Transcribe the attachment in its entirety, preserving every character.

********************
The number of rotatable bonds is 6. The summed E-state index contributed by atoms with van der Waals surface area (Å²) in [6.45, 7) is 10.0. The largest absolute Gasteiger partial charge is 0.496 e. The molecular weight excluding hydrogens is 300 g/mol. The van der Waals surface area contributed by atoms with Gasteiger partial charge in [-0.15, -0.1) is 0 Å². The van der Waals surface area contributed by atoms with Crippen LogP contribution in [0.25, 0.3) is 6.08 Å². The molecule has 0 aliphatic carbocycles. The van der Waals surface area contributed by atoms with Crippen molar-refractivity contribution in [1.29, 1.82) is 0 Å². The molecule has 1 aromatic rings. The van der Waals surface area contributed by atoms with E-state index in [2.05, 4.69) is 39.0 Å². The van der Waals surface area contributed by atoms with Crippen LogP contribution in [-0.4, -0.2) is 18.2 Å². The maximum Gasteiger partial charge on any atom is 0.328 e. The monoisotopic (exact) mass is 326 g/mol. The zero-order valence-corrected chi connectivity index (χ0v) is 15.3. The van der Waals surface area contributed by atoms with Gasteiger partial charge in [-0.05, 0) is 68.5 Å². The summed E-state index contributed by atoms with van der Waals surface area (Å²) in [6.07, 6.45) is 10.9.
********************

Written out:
The number of rotatable bonds is 6. The summed E-state index contributed by atoms with van der Waals surface area (Å²) in [6.45, 7) is 10.0. The largest absolute Gasteiger partial charge is 0.496 e. The molecular weight excluding hydrogens is 300 g/mol. The van der Waals surface area contributed by atoms with Gasteiger partial charge in [-0.15, -0.1) is 0 Å². The van der Waals surface area contributed by atoms with Crippen LogP contribution in [0.25, 0.3) is 6.08 Å². The molecule has 0 aliphatic carbocycles. The van der Waals surface area contributed by atoms with Crippen molar-refractivity contribution in [1.29, 1.82) is 0 Å². The molecule has 1 aromatic rings. The van der Waals surface area contributed by atoms with E-state index in [2.05, 4.69) is 39.0 Å². The van der Waals surface area contributed by atoms with Crippen LogP contribution in [-0.4, -0.2) is 18.2 Å². The maximum Gasteiger partial charge on any atom is 0.328 e. The monoisotopic (exact) mass is 326 g/mol. The zero-order valence-corrected chi connectivity index (χ0v) is 15.3. The van der Waals surface area contributed by atoms with Gasteiger partial charge in [-0.05, 0) is 68.5 Å². The summed E-state index contributed by atoms with van der Waals surface area (Å²) in [6.07, 6.45) is 10.9.